The term “social Darwinism” (SD) is a concept predating Charles Darwin. It refers to the application of evolutionary theory to explain the development of superior and inferior cultures and races.
SD is associated with the economist Thomas Malthus (1766–1834), the political theorist Herbert Spencer (1820–1903), and Darwin’s relative Francis Galton (1822–1911). Galton was inspired by The Origin of Species and developed the theory of eugenics, the idea that the quality of a society can be improved through encouraging the educated classes to have more children and inhibiting the reproductive capacities of the lower classes. Spencer was the first to use the phrase “survival of the fittest,” and it only appears in later editions of Darwin’s work, On the Origin of Species.
Professor Tina Beattie explains that Darwin’s name has been attached to a social theory, something “which lent scientific respectability to racist ideologies and to different forms of social engineering, including the widespread popularity of eugenics in the early twentieth century, culminating in Nazism. Like many great thinkers, Darwin cannot be held responsible for the ways in which his ideas have been used to justify repugnant social practices, but his own relationship to social Darwinism remains ambiguous” (1). It widely held that SD has been the driving force behind the ideas of imperialism and racism (2).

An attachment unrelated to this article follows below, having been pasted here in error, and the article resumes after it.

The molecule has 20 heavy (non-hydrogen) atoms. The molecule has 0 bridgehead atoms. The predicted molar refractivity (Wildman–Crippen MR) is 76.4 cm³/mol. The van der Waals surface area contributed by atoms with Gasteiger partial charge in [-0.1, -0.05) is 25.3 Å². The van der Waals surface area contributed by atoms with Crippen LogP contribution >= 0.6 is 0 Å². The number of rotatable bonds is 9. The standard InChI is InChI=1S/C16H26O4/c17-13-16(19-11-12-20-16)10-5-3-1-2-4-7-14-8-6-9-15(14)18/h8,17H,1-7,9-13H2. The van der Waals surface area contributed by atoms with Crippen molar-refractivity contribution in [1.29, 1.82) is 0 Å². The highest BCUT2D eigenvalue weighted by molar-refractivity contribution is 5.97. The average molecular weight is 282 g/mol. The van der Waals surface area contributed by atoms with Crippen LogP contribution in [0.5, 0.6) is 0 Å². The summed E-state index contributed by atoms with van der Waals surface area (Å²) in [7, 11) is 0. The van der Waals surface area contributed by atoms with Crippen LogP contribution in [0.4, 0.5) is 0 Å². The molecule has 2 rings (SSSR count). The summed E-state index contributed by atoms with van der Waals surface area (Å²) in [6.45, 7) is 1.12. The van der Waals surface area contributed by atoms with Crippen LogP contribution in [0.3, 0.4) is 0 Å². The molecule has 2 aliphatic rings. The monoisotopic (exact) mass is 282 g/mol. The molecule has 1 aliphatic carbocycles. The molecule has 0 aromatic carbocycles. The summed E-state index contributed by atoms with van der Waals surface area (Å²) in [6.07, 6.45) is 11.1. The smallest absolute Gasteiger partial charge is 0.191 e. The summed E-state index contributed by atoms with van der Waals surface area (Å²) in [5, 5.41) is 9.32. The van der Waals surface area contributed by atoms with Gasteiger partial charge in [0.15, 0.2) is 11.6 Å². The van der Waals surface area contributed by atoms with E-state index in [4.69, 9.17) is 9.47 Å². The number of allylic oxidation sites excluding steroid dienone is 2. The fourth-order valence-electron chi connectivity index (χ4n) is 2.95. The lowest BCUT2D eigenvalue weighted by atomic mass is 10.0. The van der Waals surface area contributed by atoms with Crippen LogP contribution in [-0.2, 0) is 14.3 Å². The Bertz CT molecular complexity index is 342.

However, despite the negative consequences of SD by those professing its ideology scholars have argued that the theory is simply a description of nature and cannot be viewed as a moral guide. SD doesn’t have anything to say on what is good or evil. This line has been argued in response to anti-evolutionary creationists who try to use anything they can to discredit evolutionary theory, as Diane Paul explains: “Like many foes of Darwinism, past and present, the American populist and creationist William Jennings Bryan thought a straight line ran from Darwin’s theory (‘a dogma of darkness and death’) to beliefs that it is right for the strong to crowd out the weak” (3).
1. Beattie, T. The New Atheists. p. 35 (Scribd ebook format).
2. Claeys, G. 2000. “The “Survival of the Fittest” and the Origins of Social Darwinism” in the Journal of the History of Ideas. p. 223-240.
3. Paul, D. in Gregory Radick’s The Cambridge Companion to Darwin (2009). p. 219–220.